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International Agencies Rush Quake Aid to Afghanistan - 2002-03-26


International aid agencies are rushing emergency assistance to Baghlan province in northern Afghanistan, following devastating earthquakes overnight.

U.N. and private aid agencies say the emergency supplies include 500 tents, blankets, medical supplies, clothing, and household items. But they say getting aid to the quake area is not easy because two of the three access roads are blocked.

UNICEF spokeswoman Wivina Belmonte says there are growing concerns about sanitation and the spread of disease because of the damaged water supply.

"We have to make sure that on the ground, the water supply does not become contaminated and that is a key concern," she said. "The other key concern is to make sure that people who have lost their homes have a safe and warm place to stay tonight. It is very cold there in the day. It is even colder at night. We have to be able to give these people shelter of some kind, blankets, household supplies, the basics so they can get through the first few nights."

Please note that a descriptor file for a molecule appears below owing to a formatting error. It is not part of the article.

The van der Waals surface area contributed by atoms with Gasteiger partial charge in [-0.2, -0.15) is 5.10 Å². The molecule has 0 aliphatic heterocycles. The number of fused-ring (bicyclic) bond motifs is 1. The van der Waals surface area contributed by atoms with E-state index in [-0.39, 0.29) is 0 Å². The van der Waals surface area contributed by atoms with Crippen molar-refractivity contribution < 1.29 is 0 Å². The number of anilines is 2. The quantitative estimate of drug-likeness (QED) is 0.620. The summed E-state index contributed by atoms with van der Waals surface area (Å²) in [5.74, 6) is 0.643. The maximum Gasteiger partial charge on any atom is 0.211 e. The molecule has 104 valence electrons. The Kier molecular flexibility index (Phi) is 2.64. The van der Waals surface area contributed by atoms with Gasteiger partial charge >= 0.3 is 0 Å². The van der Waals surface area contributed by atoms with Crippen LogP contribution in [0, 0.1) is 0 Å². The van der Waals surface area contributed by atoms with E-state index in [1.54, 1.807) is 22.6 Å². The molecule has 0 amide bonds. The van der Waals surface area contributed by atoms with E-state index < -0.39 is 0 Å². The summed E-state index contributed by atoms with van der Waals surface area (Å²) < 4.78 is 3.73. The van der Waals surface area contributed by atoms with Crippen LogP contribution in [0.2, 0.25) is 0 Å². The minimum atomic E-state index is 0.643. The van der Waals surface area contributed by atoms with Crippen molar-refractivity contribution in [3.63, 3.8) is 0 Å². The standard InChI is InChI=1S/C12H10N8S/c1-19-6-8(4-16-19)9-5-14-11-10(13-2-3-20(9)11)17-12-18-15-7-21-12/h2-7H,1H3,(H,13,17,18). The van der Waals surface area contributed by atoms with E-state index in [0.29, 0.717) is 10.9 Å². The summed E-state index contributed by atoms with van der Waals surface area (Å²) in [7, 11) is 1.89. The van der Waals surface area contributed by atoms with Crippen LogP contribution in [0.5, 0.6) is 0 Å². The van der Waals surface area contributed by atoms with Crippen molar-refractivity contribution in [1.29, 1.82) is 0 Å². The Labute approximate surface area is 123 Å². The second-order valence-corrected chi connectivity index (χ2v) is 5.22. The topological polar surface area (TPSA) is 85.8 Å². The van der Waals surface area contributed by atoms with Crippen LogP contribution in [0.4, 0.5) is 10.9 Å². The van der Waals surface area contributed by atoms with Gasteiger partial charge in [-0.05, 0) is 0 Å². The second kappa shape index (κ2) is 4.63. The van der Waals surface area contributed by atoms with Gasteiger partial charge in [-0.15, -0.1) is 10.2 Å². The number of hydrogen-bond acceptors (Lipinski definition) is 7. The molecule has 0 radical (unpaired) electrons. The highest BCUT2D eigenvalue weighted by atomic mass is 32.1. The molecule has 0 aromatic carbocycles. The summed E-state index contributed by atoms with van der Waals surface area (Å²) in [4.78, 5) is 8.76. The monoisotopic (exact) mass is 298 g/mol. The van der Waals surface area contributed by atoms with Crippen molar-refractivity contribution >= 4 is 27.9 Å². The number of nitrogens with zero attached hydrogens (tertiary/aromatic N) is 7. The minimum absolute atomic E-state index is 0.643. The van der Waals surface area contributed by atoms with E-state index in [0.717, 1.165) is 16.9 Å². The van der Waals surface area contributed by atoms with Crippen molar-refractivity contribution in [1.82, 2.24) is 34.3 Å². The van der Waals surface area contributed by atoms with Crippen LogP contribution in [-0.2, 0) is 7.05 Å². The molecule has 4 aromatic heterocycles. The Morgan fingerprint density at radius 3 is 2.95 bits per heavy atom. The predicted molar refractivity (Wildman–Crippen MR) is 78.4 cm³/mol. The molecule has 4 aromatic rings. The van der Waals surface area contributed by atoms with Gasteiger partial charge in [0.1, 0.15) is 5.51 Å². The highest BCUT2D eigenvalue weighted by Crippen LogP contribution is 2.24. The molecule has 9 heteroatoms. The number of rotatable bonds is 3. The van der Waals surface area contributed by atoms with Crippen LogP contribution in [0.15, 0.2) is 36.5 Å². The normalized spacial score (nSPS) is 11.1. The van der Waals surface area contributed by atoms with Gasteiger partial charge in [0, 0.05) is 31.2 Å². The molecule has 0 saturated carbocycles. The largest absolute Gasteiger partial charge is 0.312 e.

A spokesman for the U.N. refugee agency, Peter Kessler, says the quake and repeated aftershocks destroyed at least five villages and caused significant damage in many others. The quake region in Afghanistan's Baghlan province is about 120 kilometers north of Kabul.

"Many refugees that are under our care in Pakistan hail from this region," he said. "They fled the area of Nahrin district due to heavy fighting in mid-2000 between the Taleban and Northern Alliance. Many of them were sheltered in Jalozai and now they are in other UNHCR camps. We are currently advising people not to go back if they hail from these areas."

A U.N. assessment team is going to the stricken area to evaluate the needs. Officials also are trying to bring relief supplies into Afghanistan from neighboring Uzbekistan and Tajikistan.

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